For her upcoming work, dancer and choreographer Raka Maitra is inspired by poems written by migrant workers.
From Another Land will showcase snippets of these texts by two poets from the Bangladeshi migrant worker community here.
In the work, her choreography, which usually gives a contemporary twist to Indian dance, will be a "poignant reflection on ideas of land and belonging". Four dancers including Maitra, from her company Chowk will perform the piece.
The 44-year-old Kolkata-born, Singapore-based artist first read these texts online early this year and was immediately drawn to Rajib Shil Jibon and Zakir Hussain Khokon's poems of love, longing and displacement. She got in touch with both of these workers through Facebook and decided to use their poems to devise this piece.
She feels while migrant workers are often viewed as just builders of roads, homes and buildings, they bring with them their own fabulous and wondrous worlds, which are often unexplored and uncelebrated.
The idea of displacement is especially relevant to her. Her maternal grandparents were originally from Dhaka, which after much political strife during and after the Partition, became what is now known as Bangladesh. They had to leave everything behind and move to the eastern Indian city of Kolkota in 1947.
When she moved to Singapore in 2004, she found herself often in Little India where hearing "snatches of Bengali conversations was such comfort". She is married and has two sons, aged 23 and 16.
BOOK IT/FROM ANOTHER LAND
WHEN: Friday and Saturday, 8pm
WHERE: Esplanade Theatre Studio
ADMISSION: $28 from Sistic (www.sistic.com.sg)
Her choreography has often been influenced by words. She says: "Literature is about life and you learn so much from it."
What do you usually do immediately before a show to get yourself mentally prepared?
in the theatre, setting up, plotting and rehearsing. There is no separate mental preparation needed because once you hit The production week is usually spent the theatre, you are in the zone and nothing else matters but the performance.
If you are dancing, what do you do when someone in the group gets a step wrong or makes a mistake?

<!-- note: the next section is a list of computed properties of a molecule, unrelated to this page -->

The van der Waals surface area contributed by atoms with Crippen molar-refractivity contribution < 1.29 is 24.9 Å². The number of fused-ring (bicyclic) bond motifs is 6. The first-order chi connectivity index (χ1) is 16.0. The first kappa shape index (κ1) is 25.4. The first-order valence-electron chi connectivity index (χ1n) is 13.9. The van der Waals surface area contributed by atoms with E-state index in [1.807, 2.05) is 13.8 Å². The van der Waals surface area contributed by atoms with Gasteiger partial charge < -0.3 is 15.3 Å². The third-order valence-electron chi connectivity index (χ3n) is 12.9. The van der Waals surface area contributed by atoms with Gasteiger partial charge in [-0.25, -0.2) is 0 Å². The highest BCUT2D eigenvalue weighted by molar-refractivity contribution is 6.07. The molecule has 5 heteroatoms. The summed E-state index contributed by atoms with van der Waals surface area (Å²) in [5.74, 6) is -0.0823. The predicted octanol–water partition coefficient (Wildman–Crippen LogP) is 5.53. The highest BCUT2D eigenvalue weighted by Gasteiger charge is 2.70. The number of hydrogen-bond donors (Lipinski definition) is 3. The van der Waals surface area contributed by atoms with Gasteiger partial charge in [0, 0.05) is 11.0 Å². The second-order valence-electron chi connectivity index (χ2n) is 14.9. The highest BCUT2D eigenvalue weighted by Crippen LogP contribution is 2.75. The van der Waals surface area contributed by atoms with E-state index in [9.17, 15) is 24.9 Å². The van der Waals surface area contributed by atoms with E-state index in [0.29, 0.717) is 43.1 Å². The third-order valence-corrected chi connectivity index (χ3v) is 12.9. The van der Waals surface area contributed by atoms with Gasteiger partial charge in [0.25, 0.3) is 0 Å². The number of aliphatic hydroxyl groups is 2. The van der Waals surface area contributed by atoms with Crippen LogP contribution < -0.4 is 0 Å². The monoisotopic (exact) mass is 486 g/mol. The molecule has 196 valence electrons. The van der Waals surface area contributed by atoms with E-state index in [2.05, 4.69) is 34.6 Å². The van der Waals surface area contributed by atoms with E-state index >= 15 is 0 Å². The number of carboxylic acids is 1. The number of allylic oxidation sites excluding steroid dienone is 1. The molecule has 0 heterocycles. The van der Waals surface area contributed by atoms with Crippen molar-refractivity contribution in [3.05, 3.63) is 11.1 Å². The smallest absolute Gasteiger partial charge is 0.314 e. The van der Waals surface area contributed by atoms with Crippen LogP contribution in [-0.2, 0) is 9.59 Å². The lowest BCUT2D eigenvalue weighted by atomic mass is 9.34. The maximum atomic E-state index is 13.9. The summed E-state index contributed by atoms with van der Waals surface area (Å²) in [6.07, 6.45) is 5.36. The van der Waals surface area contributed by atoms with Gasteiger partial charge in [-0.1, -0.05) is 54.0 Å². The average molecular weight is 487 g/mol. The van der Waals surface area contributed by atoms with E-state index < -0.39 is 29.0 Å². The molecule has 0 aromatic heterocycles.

There can be no great art without great risk. Great artists are able to deal with the mistakes without disrupting the integrity of the dance. It is not about getting a step right or wrong. That is technical and should be fixed in the studio, not the stage.
If the rehearsal process was adequate and the training sound, it is almost always a matter of the performer's consciousness and state of energy during the performance. It is about being present, believing in the art and knowing what to do when things go awry.
After a really intense show, what do you do to relax or unwind?
I stay home, clean the house and cook. I find cleaning very therapeutic.
What made you fall in love with dance?
I grew up with my grandparents and my grandfather founded an institute in Kolkata which has dance, theatre, music and puppetry. So, I grew up with training, rehearsals, recordings and performances. It was just part of my life.
I cannot remember my first performance because from the time I was three, I was that extra person on stage. The baby monkey in Ramayana, a tree, a dog or a paint brush...the roles just got longer as I grew up. I never had a formal Rangapravesha (graduation into classical dance), dance was always just a part of my life.
What sets this production apart from the rest of your shows?
What struck me most about the poems on which the production is based was that they all survived on "memorialisation". The workers lead hard and unforgiving lives, far away from loved ones and delights they have known in the past.
But the memory of their land and their people sustains them. In one of my conversations with Zakir (Hossein) Bhai, he told me, just six days spent with his family can keep him going for two years.